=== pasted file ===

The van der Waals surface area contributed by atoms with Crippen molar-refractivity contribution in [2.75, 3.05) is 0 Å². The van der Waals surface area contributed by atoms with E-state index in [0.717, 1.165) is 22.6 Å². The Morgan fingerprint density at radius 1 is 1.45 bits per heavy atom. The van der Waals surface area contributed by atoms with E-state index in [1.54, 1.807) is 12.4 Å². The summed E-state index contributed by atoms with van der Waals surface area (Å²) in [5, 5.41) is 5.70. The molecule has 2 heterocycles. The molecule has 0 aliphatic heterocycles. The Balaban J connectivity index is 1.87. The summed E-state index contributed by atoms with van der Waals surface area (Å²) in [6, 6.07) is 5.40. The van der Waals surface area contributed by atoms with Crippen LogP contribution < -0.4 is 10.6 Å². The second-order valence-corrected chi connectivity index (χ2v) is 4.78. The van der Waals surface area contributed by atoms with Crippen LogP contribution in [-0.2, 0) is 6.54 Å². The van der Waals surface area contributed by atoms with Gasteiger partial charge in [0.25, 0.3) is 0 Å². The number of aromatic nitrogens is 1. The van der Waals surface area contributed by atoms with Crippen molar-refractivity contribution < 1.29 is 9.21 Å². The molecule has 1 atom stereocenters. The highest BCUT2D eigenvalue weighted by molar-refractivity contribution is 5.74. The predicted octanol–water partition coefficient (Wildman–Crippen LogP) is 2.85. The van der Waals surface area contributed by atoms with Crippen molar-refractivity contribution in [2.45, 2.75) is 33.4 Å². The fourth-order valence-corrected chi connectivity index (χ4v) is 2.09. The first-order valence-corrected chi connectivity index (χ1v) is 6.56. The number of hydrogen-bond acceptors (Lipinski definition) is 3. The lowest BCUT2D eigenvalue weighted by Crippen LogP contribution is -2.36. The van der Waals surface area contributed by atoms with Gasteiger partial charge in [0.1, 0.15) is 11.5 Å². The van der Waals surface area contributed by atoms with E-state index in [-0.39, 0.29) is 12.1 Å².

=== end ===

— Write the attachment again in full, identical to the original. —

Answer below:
The van der Waals surface area contributed by atoms with Crippen molar-refractivity contribution in [2.75, 3.05) is 0 Å². The van der Waals surface area contributed by atoms with E-state index in [0.717, 1.165) is 22.6 Å². The Morgan fingerprint density at radius 1 is 1.45 bits per heavy atom. The van der Waals surface area contributed by atoms with E-state index in [1.54, 1.807) is 12.4 Å². The summed E-state index contributed by atoms with van der Waals surface area (Å²) in [5, 5.41) is 5.70. The molecule has 2 heterocycles. The molecule has 0 aliphatic heterocycles. The Balaban J connectivity index is 1.87. The summed E-state index contributed by atoms with van der Waals surface area (Å²) in [6, 6.07) is 5.40. The van der Waals surface area contributed by atoms with Crippen LogP contribution < -0.4 is 10.6 Å². The second-order valence-corrected chi connectivity index (χ2v) is 4.78. The van der Waals surface area contributed by atoms with Crippen LogP contribution in [-0.2, 0) is 6.54 Å². The van der Waals surface area contributed by atoms with Gasteiger partial charge in [0.25, 0.3) is 0 Å². The number of aromatic nitrogens is 1. The van der Waals surface area contributed by atoms with Crippen molar-refractivity contribution < 1.29 is 9.21 Å². The molecule has 1 atom stereocenters. The highest BCUT2D eigenvalue weighted by molar-refractivity contribution is 5.74. The predicted octanol–water partition coefficient (Wildman–Crippen LogP) is 2.85. The van der Waals surface area contributed by atoms with Crippen molar-refractivity contribution in [2.45, 2.75) is 33.4 Å². The fourth-order valence-corrected chi connectivity index (χ4v) is 2.09. The first-order valence-corrected chi connectivity index (χ1v) is 6.56. The number of hydrogen-bond acceptors (Lipinski definition) is 3. The lowest BCUT2D eigenvalue weighted by Crippen LogP contribution is -2.36. The van der Waals surface area contributed by atoms with Gasteiger partial charge in [0.1, 0.15) is 11.5 Å². The van der Waals surface area contributed by atoms with E-state index in [-0.39, 0.29) is 12.1 Å².